A captive breeding program is underway at the Endangered Primate Rescue Center at Cuc Phuong National Park in Vietnam to help preserve the species.
And the Douc Langur Foundation is a locally based organization conducting comprehensive surveys on the species to better understand the social interactions and distribution of red-shanked douc langur populations. The foundation also spearheads direct action, employing local people to remove traps and snares from the reserves and national parks; to confiscate monkeys from local markets and restaurants, where they are to be sold for their flesh; and to rescue from homes, where doucs are being illegally kept as pets. Healthy monkeys are released back to their forest habitat; if one needs medical attention, the foundation transfers the monkey to a rehabilitation center.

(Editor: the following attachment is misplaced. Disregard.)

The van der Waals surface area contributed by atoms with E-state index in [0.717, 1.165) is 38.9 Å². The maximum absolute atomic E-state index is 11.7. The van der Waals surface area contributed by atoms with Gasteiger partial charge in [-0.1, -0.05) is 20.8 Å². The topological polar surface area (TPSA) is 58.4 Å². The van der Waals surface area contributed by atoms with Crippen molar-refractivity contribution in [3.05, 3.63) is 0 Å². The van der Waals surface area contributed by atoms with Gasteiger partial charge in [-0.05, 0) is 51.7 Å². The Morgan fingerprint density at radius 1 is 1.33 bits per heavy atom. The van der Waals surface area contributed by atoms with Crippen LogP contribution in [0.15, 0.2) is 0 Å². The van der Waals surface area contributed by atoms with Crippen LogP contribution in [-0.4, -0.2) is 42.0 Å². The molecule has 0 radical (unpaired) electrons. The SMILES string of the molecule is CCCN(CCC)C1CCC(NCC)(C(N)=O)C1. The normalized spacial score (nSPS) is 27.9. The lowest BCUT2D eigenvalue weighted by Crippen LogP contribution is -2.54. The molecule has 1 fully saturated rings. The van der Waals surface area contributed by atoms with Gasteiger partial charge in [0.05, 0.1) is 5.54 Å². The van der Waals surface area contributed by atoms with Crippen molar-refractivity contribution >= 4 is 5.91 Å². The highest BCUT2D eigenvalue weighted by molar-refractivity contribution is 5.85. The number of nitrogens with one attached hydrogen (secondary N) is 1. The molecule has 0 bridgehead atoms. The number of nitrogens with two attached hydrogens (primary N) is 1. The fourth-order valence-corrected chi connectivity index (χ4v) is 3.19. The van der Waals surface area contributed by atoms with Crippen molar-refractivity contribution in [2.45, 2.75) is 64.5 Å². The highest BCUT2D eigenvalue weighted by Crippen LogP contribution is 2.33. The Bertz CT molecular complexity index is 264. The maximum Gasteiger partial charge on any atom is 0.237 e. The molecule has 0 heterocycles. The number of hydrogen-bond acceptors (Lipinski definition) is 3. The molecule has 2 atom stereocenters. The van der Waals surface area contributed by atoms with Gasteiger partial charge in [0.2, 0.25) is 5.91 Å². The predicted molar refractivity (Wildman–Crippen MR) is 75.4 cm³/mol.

Through its Indochina Program, the World Wildlife Foundation (WWF) is performing vital research into the effectiveness of national parks within Vietnam and is training park rangers in effective enforcement of existing wildlife protection laws and in primate survey techniques. WWF’s Greater Mekong Program focuses on the region where douc langurs live, working with local communities and governments to help conserve rich biodiversity and natural ecosystems.
Founded in 2009 by the Frankfurt Zoological Society, the main objective of the Vietnam Primate Conservation Program is to protect the country’s langur species.
Written by Kathleen Downey, June 2017. Conservation status updated July 2020.